As a former fundamentalist homeschooled kid, one of many aspects of life that I've had to do a lot of catch up in is fashion.  I grew up choosing clothing based solely on modesty, which in my circles meant that I was shopping in clothing sections meant for the elderly and basically wearing fabric sacks.  Often, I had to make things for myself when even the grandmotherly clothing options failed me.  Everything I wore was at least 4 sizes too big and several inches too short, and I had no idea about choosing colors that complemented my skin tone, no idea about hair, no idea about makeup, no idea about skin and nail care.

There are many wonderful people in the world who spend their time/energy/money on more important and lasting concerns than on their appearance, and I have a lot of respect for them, but this wasn't a choice that I had made for myself.  I had no choice in the matter, because my family and the fundamentalist homeschooling culture around me told me that trying to look attractive was vain, selfish, and worst of all, would cause men around me to sin.  So I continued to hide in my sacks, feeling like one of the least attractive people on earth, and feeling shame for caring about being unattractive.

During some particularly low times in my late teens, I felt that my hideousness was a punishment from God because my dad wasn't a "godly" man according to the standards of the homeschooling church we attended in my teens.  I kept running into verses in the Old Testament (Job 42:15 as one example) about how God blessed godly men with beautiful daughters, and I couldn't help but wonder if it was my dad's fault that I was so ugly.

So, when I finally started to escape from these soul-crushing beliefs in my early twenties, one of the first hurdles to overcome was my belief that it was wrong to put effort into looking attractive.  As I spent less time with people in our homeschooling church and more time with "worldly" people, I started to realize the irony that my "modest" clothing was actually drawing far more attention to me than "wordly" clothes would.  Step by step, through practice, I started to get more comfortable wearing more fitted, age-appropriate clothes with more skin showing.  I started to feel more at home in my body instead of wishing I could jump out of it and run away screaming.  I started to feel a small mood and confidence boost when I made an effort to be pretty, instead of a constant sense of shame.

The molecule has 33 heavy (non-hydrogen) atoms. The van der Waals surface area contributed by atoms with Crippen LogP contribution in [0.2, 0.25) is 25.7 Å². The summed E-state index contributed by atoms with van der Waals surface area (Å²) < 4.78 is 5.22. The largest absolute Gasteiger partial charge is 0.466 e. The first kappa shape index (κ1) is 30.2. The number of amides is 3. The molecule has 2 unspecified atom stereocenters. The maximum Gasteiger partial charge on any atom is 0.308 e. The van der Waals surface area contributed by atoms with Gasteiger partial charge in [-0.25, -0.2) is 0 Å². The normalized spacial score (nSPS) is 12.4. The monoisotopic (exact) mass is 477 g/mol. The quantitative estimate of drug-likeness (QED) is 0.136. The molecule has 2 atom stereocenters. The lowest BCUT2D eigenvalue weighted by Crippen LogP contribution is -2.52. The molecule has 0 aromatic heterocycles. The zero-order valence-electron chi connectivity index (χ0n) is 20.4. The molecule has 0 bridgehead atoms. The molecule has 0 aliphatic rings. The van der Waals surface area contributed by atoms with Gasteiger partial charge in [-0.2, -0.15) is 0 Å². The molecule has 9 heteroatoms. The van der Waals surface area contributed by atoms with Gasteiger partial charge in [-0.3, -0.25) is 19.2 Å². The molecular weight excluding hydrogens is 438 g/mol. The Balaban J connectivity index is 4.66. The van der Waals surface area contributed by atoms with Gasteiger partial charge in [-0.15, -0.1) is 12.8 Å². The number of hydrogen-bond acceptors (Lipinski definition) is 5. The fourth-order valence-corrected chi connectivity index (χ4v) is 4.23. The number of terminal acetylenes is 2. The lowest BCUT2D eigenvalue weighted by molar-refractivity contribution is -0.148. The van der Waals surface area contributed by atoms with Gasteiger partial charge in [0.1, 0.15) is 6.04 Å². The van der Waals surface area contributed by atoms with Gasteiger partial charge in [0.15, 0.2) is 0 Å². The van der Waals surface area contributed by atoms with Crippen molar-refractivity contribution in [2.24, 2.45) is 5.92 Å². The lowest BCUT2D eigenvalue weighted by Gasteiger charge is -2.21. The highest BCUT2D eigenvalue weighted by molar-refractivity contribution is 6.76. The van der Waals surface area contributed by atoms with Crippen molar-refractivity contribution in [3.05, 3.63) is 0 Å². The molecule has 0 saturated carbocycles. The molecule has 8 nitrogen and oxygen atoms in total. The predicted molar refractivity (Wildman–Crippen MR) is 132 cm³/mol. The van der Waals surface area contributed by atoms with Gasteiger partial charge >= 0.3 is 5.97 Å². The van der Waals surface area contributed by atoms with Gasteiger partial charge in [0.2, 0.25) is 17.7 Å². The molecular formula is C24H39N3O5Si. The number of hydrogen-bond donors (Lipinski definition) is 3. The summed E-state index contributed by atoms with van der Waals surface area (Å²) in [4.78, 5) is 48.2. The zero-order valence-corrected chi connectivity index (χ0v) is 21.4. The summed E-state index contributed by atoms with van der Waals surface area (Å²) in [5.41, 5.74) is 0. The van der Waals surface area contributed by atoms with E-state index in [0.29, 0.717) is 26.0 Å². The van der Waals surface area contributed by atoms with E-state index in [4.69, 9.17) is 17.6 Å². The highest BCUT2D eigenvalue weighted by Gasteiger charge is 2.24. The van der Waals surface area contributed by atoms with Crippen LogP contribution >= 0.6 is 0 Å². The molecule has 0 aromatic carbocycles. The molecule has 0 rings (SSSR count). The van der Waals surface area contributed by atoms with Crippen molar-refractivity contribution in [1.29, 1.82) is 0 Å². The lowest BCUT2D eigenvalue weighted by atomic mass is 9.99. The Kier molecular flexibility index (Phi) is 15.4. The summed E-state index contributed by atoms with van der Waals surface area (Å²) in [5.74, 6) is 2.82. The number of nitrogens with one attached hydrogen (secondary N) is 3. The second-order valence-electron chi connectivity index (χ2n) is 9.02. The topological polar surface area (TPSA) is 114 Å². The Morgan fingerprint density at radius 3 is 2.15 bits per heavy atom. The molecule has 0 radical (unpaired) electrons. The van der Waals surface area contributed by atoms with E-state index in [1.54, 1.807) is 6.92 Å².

It just takes a few sentences to describe it, but this process took many years.  And that was just to alter my perspective!  Over a decade later, through the body ups and downs of two pregnancies, I'm continuing to try to fill in the gaps and learn how to dress for my body and skin type, how to style my hair, how to apply makeup, and how to accessorize.

Something I never imagined that I'd do, but that I now absolutely love, is using a personal stylist through a service called StitchFix.  I've signed up to receive a box of 5 clothing items every few months, chosen for me by a stylist based on my size and tastes and needs.  I was very skeptical at first because I have so much trouble finding clothing that I like and that fits me well, but I decided to give it a try because the most I had to lose was a $20 styling fee if I decided to return everything.  I'm so glad I tried it, because every box I receive has hugely improved my wardrobe, helped me learn more about dressing my body type, and taught me more about what pieces pair well together.  I'm particularly impressed with the jeans my stylist has sent me--after many frustrating hours trying on probably over a hundred pairs of jeans in the last decade, I just pull these jeans out of the StitchFix box on my doorstep and OMG PERFECT FIT!!

I know there are many of you who have also had to learn so much very late in life about taking care of your appearance, and I wish we could high-five each other about how far we've come.  If there are some of you that think you might benefit from StitchFix as much as I have, so here's my referral link if you are interested in trying it:  https://www.stitchfix.com/referral/4805456.  (Thank you in advance if you use my link to sign up--I'll get a $25 referral credit to feed my new fashion habit).